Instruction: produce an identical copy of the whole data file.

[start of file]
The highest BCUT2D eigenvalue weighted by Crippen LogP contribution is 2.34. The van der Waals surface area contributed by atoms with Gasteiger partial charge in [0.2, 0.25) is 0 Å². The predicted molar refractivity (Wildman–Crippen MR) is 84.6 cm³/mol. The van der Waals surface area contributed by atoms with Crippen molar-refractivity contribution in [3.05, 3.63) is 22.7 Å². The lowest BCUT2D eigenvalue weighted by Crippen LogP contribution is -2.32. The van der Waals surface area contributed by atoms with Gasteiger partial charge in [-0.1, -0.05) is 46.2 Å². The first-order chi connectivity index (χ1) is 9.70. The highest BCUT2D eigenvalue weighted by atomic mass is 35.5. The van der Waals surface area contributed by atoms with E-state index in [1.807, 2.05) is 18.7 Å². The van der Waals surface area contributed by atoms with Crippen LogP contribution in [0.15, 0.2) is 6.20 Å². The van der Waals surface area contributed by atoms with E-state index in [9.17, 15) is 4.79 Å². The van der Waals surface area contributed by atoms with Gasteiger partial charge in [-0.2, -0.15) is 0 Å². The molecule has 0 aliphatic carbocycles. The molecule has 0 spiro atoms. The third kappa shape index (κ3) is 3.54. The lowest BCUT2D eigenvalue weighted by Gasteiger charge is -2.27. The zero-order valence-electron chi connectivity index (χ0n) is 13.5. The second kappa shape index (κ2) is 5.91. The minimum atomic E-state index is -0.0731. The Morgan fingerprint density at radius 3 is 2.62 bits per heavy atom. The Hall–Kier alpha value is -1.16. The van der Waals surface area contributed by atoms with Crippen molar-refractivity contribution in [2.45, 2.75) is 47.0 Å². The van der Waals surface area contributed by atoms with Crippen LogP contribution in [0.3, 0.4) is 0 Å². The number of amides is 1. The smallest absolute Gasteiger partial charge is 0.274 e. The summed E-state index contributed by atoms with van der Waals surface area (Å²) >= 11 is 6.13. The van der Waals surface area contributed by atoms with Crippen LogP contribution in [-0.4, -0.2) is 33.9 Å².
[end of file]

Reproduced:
The highest BCUT2D eigenvalue weighted by Crippen LogP contribution is 2.34. The van der Waals surface area contributed by atoms with Gasteiger partial charge in [0.2, 0.25) is 0 Å². The predicted molar refractivity (Wildman–Crippen MR) is 84.6 cm³/mol. The van der Waals surface area contributed by atoms with Crippen molar-refractivity contribution in [3.05, 3.63) is 22.7 Å². The lowest BCUT2D eigenvalue weighted by Crippen LogP contribution is -2.32. The van der Waals surface area contributed by atoms with Gasteiger partial charge in [-0.1, -0.05) is 46.2 Å². The first-order chi connectivity index (χ1) is 9.70. The highest BCUT2D eigenvalue weighted by atomic mass is 35.5. The van der Waals surface area contributed by atoms with E-state index in [1.807, 2.05) is 18.7 Å². The van der Waals surface area contributed by atoms with Crippen LogP contribution in [0.15, 0.2) is 6.20 Å². The van der Waals surface area contributed by atoms with E-state index in [9.17, 15) is 4.79 Å². The van der Waals surface area contributed by atoms with Gasteiger partial charge in [-0.2, -0.15) is 0 Å². The molecule has 0 aliphatic carbocycles. The molecule has 0 spiro atoms. The third kappa shape index (κ3) is 3.54. The lowest BCUT2D eigenvalue weighted by Gasteiger charge is -2.27. The zero-order valence-electron chi connectivity index (χ0n) is 13.5. The second kappa shape index (κ2) is 5.91. The minimum atomic E-state index is -0.0731. The Morgan fingerprint density at radius 3 is 2.62 bits per heavy atom. The Hall–Kier alpha value is -1.16. The van der Waals surface area contributed by atoms with Crippen molar-refractivity contribution in [2.45, 2.75) is 47.0 Å². The van der Waals surface area contributed by atoms with Crippen LogP contribution in [0.3, 0.4) is 0 Å². The number of amides is 1. The smallest absolute Gasteiger partial charge is 0.274 e. The summed E-state index contributed by atoms with van der Waals surface area (Å²) >= 11 is 6.13. The van der Waals surface area contributed by atoms with Crippen LogP contribution in [-0.4, -0.2) is 33.9 Å².